What the ADA guidelines mean for providing access to rivers, lakes, and other waterfronts via boat, kayak, canoe, and other water vessel launches, docks, gangways, marinas, and more. This information has been adapted from the United States Access Board’s guidelines for boating facilities.
“Whenever any barrier stands between you and the full rights and dignity of citizenship, we must work to remove it, in the name of simple decency and justice. The promise of the ADA … has enabled people with disabilities to enjoy much greater access to a wide range of affordable travel, recreational opportunities and life-enriching services” (President George W. Bush, New Freedom Initiative, February 1, 2001).
The Americans with Disabilities Act of 1990 (ADA) prohibits discrimination and ensures equal opportunity for persons with disabilities in employment, state and local government services, public accommodations, commercial facilities, and transportation. It also mandates the establishment of TDD/telephone relay services. The current text of the ADA includes changes made by the ADA Amendments Act of 2008 (P.L. 110-325), which became effective on January 1, 2009. The ADA was originally enacted in public law format and later rearranged and published in the United States Code.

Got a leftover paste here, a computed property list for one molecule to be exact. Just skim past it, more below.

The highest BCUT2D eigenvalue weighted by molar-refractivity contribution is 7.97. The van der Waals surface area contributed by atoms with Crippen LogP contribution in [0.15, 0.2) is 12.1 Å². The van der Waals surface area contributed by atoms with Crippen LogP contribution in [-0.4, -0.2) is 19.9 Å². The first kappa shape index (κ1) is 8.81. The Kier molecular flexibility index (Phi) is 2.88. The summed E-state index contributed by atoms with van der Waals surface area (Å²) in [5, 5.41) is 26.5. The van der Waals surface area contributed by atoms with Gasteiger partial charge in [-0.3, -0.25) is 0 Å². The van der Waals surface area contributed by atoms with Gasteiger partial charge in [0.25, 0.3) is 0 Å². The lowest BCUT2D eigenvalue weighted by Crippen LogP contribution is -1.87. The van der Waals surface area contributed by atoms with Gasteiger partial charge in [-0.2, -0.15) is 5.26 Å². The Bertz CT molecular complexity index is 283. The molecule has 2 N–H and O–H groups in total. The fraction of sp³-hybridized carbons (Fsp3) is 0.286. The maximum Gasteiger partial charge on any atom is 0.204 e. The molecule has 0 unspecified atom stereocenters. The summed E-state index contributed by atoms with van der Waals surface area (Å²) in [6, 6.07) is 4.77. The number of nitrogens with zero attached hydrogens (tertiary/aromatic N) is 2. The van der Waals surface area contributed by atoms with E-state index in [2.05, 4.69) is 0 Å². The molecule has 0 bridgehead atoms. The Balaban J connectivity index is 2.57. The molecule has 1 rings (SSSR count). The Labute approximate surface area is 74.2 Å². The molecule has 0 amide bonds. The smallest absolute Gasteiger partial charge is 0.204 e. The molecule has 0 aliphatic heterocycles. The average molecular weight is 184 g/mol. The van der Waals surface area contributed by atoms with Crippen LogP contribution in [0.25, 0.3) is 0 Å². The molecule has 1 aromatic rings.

Accessible Boating Facilities
The recreation facility guidelines described in this guide focus on newly-designed or newly-constructed and altered boating facilities. Other provisions contained in ADAAG address elements commonly found at a boating facility, such as accessible vehicle parking spaces, exterior accessible routes, and toilet and bathing facilities. ADAAG addresses only the built environment (structures and grounds). The guidelines do not address operational issues of a facility. Questions regarding operational issues should be directed to the Department of Justice, 1-800-514-0301 or 1-800-514-0383 (TTY).
Recreational boating facilities can include fixed and floating facilities. Facilities can vary in size from one boat slip (for example, at a small campground facility) to several thousand slips, and can handle boats ranging in size from small canoes to large sailboats and powerboats. Facilities may be located in the same waterfront area or even in the same site (such as a state park with a large lake) and include marinas, launching facilities, piers, and docks that are designed for recreational use.
These guidelines do not cover the design of passenger vessels or ferry docks, and do not address access on and off passenger vessels. These issues will be addressed in future rulemaking for passenger vessels.